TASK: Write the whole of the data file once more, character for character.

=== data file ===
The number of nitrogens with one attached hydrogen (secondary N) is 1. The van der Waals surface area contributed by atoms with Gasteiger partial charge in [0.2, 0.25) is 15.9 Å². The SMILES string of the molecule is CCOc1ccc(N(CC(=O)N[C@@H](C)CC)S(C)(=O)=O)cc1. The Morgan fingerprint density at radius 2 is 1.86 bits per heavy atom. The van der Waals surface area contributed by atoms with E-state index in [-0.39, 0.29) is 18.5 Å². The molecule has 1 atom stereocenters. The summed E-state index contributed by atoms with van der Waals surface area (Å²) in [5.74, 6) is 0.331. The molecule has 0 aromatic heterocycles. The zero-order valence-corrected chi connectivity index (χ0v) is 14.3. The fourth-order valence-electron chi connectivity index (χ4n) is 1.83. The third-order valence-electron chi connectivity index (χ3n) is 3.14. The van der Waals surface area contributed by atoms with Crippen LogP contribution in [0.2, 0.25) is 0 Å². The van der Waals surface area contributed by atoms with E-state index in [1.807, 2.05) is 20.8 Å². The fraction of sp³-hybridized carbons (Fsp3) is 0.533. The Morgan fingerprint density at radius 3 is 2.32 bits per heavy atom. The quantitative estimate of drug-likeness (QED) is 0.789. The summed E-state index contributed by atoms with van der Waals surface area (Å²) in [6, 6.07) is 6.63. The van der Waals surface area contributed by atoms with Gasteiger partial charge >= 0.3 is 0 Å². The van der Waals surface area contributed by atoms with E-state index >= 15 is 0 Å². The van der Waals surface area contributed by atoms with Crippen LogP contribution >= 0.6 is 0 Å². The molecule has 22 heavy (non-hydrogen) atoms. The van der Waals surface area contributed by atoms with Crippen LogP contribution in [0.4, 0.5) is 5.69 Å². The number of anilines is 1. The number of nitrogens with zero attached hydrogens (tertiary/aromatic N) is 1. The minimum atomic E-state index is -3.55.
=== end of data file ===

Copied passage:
The number of nitrogens with one attached hydrogen (secondary N) is 1. The van der Waals surface area contributed by atoms with Gasteiger partial charge in [0.2, 0.25) is 15.9 Å². The SMILES string of the molecule is CCOc1ccc(N(CC(=O)N[C@@H](C)CC)S(C)(=O)=O)cc1. The Morgan fingerprint density at radius 2 is 1.86 bits per heavy atom. The van der Waals surface area contributed by atoms with E-state index in [-0.39, 0.29) is 18.5 Å². The molecule has 1 atom stereocenters. The summed E-state index contributed by atoms with van der Waals surface area (Å²) in [5.74, 6) is 0.331. The molecule has 0 aromatic heterocycles. The zero-order valence-corrected chi connectivity index (χ0v) is 14.3. The fourth-order valence-electron chi connectivity index (χ4n) is 1.83. The third-order valence-electron chi connectivity index (χ3n) is 3.14. The van der Waals surface area contributed by atoms with Crippen LogP contribution in [0.2, 0.25) is 0 Å². The van der Waals surface area contributed by atoms with E-state index in [1.807, 2.05) is 20.8 Å². The fraction of sp³-hybridized carbons (Fsp3) is 0.533. The Morgan fingerprint density at radius 3 is 2.32 bits per heavy atom. The quantitative estimate of drug-likeness (QED) is 0.789. The summed E-state index contributed by atoms with van der Waals surface area (Å²) in [6, 6.07) is 6.63. The van der Waals surface area contributed by atoms with Gasteiger partial charge >= 0.3 is 0 Å². The van der Waals surface area contributed by atoms with E-state index >= 15 is 0 Å². The van der Waals surface area contributed by atoms with Crippen LogP contribution >= 0.6 is 0 Å². The molecule has 22 heavy (non-hydrogen) atoms. The van der Waals surface area contributed by atoms with Crippen LogP contribution in [0.4, 0.5) is 5.69 Å². The number of anilines is 1. The number of nitrogens with zero attached hydrogens (tertiary/aromatic N) is 1. The minimum atomic E-state index is -3.55.